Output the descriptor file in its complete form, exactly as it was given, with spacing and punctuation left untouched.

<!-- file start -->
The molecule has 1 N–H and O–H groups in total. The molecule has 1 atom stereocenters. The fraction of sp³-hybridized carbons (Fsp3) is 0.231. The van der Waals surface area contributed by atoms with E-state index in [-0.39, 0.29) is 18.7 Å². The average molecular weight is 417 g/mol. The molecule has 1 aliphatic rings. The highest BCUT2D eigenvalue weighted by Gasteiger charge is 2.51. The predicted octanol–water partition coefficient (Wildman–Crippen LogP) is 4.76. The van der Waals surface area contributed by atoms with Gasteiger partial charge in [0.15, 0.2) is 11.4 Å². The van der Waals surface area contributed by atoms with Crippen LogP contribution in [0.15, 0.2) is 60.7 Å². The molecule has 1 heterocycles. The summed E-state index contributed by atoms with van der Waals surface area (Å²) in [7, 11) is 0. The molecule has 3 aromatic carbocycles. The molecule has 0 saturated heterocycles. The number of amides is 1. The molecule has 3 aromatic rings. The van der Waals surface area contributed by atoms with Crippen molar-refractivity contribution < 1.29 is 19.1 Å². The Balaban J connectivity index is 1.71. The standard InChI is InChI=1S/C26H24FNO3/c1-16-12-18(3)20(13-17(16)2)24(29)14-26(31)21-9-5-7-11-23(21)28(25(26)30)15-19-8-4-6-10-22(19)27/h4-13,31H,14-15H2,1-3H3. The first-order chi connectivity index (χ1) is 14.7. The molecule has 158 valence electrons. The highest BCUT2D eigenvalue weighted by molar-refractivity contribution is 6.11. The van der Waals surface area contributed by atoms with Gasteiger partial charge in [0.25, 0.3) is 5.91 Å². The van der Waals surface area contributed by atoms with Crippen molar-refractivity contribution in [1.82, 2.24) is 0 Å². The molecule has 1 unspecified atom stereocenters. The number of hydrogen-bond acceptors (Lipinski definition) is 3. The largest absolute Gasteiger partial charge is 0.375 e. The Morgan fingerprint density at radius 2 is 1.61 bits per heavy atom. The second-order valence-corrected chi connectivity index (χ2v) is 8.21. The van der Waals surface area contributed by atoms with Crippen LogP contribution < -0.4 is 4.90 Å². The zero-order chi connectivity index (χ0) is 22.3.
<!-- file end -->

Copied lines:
The molecule has 1 N–H and O–H groups in total. The molecule has 1 atom stereocenters. The fraction of sp³-hybridized carbons (Fsp3) is 0.231. The van der Waals surface area contributed by atoms with E-state index in [-0.39, 0.29) is 18.7 Å². The average molecular weight is 417 g/mol. The molecule has 1 aliphatic rings. The highest BCUT2D eigenvalue weighted by Gasteiger charge is 2.51. The predicted octanol–water partition coefficient (Wildman–Crippen LogP) is 4.76. The van der Waals surface area contributed by atoms with Gasteiger partial charge in [0.15, 0.2) is 11.4 Å². The van der Waals surface area contributed by atoms with Crippen LogP contribution in [0.15, 0.2) is 60.7 Å². The molecule has 1 heterocycles. The summed E-state index contributed by atoms with van der Waals surface area (Å²) in [7, 11) is 0. The molecule has 3 aromatic carbocycles. The molecule has 0 saturated heterocycles. The number of amides is 1. The molecule has 3 aromatic rings. The van der Waals surface area contributed by atoms with Crippen molar-refractivity contribution < 1.29 is 19.1 Å². The Balaban J connectivity index is 1.71. The standard InChI is InChI=1S/C26H24FNO3/c1-16-12-18(3)20(13-17(16)2)24(29)14-26(31)21-9-5-7-11-23(21)28(25(26)30)15-19-8-4-6-10-22(19)27/h4-13,31H,14-15H2,1-3H3. The first-order chi connectivity index (χ1) is 14.7. The molecule has 158 valence electrons. The highest BCUT2D eigenvalue weighted by molar-refractivity contribution is 6.11. The van der Waals surface area contributed by atoms with Gasteiger partial charge in [0.25, 0.3) is 5.91 Å². The van der Waals surface area contributed by atoms with Crippen molar-refractivity contribution in [1.82, 2.24) is 0 Å². The molecule has 1 unspecified atom stereocenters. The number of hydrogen-bond acceptors (Lipinski definition) is 3. The largest absolute Gasteiger partial charge is 0.375 e. The Morgan fingerprint density at radius 2 is 1.61 bits per heavy atom. The second-order valence-corrected chi connectivity index (χ2v) is 8.21. The van der Waals surface area contributed by atoms with Crippen LogP contribution < -0.4 is 4.90 Å². The zero-order chi connectivity index (χ0) is 22.3.